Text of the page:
The German real estate markets have prospered quite handsomely since 2010. Low levels of interest as well as positive economic and demographic growth have fuelled demand, while available product clearly remains in short supply to this day—resulting in a steep rise in property prices that has persisted for the past nine years. Few if any have benefited from the brisk market development as much as Germany’s public realm. Tax revenues associable with the real estate and building industry have multiplied since 2009, as an analysis by the EBZ Business School in Bochum determined.1
According to the EBZ’s findings, extra revenues due to the real estate boom that have filled the coffers of federal, state and municipal governments add up to 103 billion euros. Out of this total, structural engineering investments accounts for 55.5 billion euros. Payroll taxes, sale taxes and corporate taxes from this sector rose to 63.7 billion euros by 2017, up from just 51.5 billion euros collected in 2009.
Real Estate Transfer Tax: 27 Tax Hikes since 2006
Moreover, property tax revenues have soared, most notably because many municipalities raised their assessment rates. The sum of 10.9 billion euros in property taxes that was collected by towns and cities in 2009 had gone up to 14 billion euros by 2017.
On the state level, the greatest leap in profits was generated by the real estate transfer tax. High property prices and the high number of transactions had direct consequences for the real estate transfer tax revenues because the Länder earn money from each and every property sale, with the tax load proportionate to the price. Having seen their tax revenues rise in the wake of the real estate boom, nearly all German Länder raised their tax rates several times to boost their profits even further.
Since 2006, it has been up to the Länder to set their own rates for this state-level tax. And except for Bavaria and Saxony, all Länder have raised their tax rates since, some of them more than once. Today, the going rate in five of them is 6.5 percent, up from a uniform rate of 3.5% nationwide in 2006. Out of altogether 27 tax increases across the Länder, 24 were imposed after 2010, meaning during the years of the fastest price growth on the real estate market. It is reasonable to assume that the respective state governments sought to maximise their profits from the brisk market action.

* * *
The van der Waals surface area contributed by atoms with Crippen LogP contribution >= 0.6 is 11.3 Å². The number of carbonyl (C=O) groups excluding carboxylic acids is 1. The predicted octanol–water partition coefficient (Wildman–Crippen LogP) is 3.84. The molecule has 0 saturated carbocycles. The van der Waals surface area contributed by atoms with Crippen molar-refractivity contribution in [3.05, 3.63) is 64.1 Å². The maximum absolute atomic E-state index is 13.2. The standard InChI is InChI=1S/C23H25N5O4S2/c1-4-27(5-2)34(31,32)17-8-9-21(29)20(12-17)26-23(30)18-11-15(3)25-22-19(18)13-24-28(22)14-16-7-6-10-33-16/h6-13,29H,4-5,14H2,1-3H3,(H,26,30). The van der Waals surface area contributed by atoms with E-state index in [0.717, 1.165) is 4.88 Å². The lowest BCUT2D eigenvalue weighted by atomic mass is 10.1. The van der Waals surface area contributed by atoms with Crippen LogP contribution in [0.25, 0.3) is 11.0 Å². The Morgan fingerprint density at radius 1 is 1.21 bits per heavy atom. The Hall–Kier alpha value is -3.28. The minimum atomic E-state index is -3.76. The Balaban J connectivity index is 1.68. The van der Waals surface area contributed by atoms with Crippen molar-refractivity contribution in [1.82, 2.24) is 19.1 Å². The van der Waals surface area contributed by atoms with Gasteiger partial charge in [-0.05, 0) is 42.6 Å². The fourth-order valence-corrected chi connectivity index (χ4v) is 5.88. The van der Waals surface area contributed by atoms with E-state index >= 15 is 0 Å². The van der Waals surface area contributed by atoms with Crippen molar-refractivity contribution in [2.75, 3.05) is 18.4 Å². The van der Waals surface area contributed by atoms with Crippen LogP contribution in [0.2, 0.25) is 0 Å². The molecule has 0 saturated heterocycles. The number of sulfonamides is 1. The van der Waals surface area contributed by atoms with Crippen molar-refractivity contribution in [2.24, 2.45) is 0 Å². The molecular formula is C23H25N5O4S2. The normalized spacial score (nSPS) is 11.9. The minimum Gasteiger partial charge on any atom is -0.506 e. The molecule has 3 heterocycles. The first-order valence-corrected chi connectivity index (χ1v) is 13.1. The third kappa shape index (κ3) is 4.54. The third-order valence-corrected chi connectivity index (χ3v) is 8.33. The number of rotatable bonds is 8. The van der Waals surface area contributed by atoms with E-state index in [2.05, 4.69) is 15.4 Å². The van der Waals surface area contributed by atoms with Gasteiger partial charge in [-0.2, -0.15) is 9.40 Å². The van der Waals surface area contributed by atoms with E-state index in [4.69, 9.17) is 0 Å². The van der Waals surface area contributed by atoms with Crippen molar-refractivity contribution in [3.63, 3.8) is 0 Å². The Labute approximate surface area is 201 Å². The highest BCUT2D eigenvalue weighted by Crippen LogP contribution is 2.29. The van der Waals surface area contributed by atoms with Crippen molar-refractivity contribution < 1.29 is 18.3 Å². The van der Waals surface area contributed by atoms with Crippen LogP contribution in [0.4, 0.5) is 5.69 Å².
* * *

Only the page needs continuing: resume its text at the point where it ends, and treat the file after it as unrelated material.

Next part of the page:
Federal Government Officially Encourages Homeownership
As a result, revenues from the real estate transfer tax rose from 4.9 billion euros in 2009 to 13.1 billion euros in 2017—an increase by around 170 percent. Günter Vornholz of the EBZ Business School estimates that inland revenue authorities collected a total of 34.8 billion euros in extra taxes during this period.
These sums may well be the main reason why it is taking the body politic so long to decide whether or not to lower the real estate transfer tax or at least introduce tax breaks for some. But it flies in the face of the Federal Government’s stated intention to promote homeownership—because waiving the real estate transfer tax would be the most efficient way to do so.2